By Mark Svetz
I wouldn't have called it vanity until now, but for most of my life I was confident – you might even say cocky – about my strength, stamina and agility. Now, Sarah tells me my “mobility issues” are a direct result of that cockiness and its attendant carelessness or, I might even add, foolishness. That's not what I really want to talk about, though. What I want to talk about right now is the four-wheeled walker my friend Carol lent me recently, and how, if I can get over my vanity, it might let me walk around Willimantic again as I have done for most of the past 50 years.
First of all, these “mobility issues” revolve around bulging discs in my lower back that are causing me a lot of pain, especially when I am standing or walking. This is a long-standing problem. My first episode was in the late 80s, when I was carrying an oak table down a twisted, narrow staircase and lost my footing. Now, this is where the foolishness comes in: I continued to move furniture and do pretty much everything else that was normal for me despite the pain.
Now, 30 years later, I can no longer ignore the pain, and find myself stuck at home most of the time. Although I work right here in Willimantic, I drive to get there. I drive to the Willimantic Food Co-op to shop and socialize. Driving around town is something I have never done very much. I have always walked to work, shop, visit and most everything else during the time I have lived in Willimantic. Driving to the Co-op makes me feel like a failure!
Now, thanks in part to a gift of membership to the Mansfield Community Center and the wonderful warm Therapy Pool there, and Carol Silva's concern and generosity, my back has improved a little. I find I can sometimes walk with relative ease. When the weather was cold and snowy, I was happy to use the walker around the house, when we were alone. It made walking easier than it had been using a cane.
I thought about going outside, walking around the neighborhood with the walker when the weather broke, but the image of myself using a walker was disturbing to conjure. I was in conflict, and this conflict occupied my mind and spirit for some time. It's easy to understand how a walker represents physical decline, from age, sickness or injury. I find these images of myself disturbing, despite my present circumstances. It was confusing and troubling to hold these conflicting thoughts: my love of walking and this perceived blow to my pride.
I can't help but wonder if that kind of pride is the source of the prejudice about aging and infirmity I see all around me. There, but for fortune, go all of us, after all. I know that I want no part of that prejudice, and I am anxious to keep it from informing my own view of the world and especially the choices I make.
Something happened on a recent weekend that clarified things a little for me. Our granddaughter, Miriam, came for a sleep-over and I decided to walk to the Co-op with her and Sarah. Walking over the footbridge had been a favorite past time for the three of us since Miri was born. Lately, however, we've been driving together, or even worse, I've driven while Sarah walked with Miriam in the stroller. On this Saturday, it was clear and dry, and fairly warm, and the prospect of walking downtown with Sarah and Miriam was more powerful than my pride. So, off we went.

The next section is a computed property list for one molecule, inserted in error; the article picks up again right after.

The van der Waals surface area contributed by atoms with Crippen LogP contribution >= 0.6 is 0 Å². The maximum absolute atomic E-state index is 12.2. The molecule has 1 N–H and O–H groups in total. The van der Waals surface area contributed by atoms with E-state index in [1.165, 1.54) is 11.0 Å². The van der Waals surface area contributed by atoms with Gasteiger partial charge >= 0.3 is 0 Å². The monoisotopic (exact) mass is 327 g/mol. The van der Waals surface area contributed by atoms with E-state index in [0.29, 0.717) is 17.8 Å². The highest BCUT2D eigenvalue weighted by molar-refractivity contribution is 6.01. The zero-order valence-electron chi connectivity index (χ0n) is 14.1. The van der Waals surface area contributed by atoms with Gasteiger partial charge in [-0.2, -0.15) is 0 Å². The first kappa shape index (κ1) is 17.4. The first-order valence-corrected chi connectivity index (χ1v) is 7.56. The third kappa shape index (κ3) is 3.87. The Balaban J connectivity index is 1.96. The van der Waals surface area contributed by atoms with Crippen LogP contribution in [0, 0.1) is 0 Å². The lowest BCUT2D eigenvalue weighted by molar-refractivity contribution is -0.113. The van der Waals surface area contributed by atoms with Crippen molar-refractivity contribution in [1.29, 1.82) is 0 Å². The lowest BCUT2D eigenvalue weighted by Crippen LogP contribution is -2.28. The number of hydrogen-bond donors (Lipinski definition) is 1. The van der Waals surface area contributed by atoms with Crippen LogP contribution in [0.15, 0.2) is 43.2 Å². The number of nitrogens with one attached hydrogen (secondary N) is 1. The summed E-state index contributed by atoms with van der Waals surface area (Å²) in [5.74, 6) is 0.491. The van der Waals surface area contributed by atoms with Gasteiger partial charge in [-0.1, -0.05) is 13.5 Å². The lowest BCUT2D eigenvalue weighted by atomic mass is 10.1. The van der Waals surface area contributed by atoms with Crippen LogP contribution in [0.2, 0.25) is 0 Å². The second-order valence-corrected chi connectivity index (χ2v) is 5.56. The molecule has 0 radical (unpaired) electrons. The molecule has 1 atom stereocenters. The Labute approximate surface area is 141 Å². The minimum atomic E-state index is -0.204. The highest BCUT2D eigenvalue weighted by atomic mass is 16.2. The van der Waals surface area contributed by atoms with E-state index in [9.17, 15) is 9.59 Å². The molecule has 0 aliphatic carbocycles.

As I was walking down Bridge Street toward Main, I felt the familiar joy of being out in my community, watching the passing traffic, waving at the occasional acquaintance, noticing the changes at houses along the way. I realized the resistance I had felt to using a walker in public involved being self-conscious and embarrassed about what others might think. As I walked, I asked myself “What might they think? That I'm getting old? That I must have hurt myself somehow?”
Well, my next thought was that both things are true, and so what? There is no shame in growing old. When I think of some of the things that have happened to me over the years, getting old is a great victory. Injuries happen to the best of us. Why should I be immune? I'd like to think I'm indestructible, and I once entertained that delusion, but I have come to realize just how foolish it was.
That's not even the important 'lesson' I was learning. You see I can still hear my mother saying “What do I care what Bobby thinks? He's not going to buy you a new jacket.” And that is really the point: Pride, for me, is really an excessive concern about what others might be thinking. I knew, walking down Bridge Street that Saturday morning, the only two people in the world whose opinion mattered to me were walking in front of me: Miriam and Sarah. And I was pretty sure they were glad I was with them. I know I was glad to be there.
And we did have fun. Miri and Sarah ran around the new Whitewater park, making footprints in the snow. They even built a snowman! And I was able to watch and enjoy their fun, rather that simply hear about it when they got home. I was not able to make it all the way to the Co-op, but I had a nice walk. I decided to call it “walk and roll,” just to make it feel more like the old days!
Health and weather permitting, I intend to resume my daily walks to the C0-0p for coffee and companionship. Now that is something that will make me proud!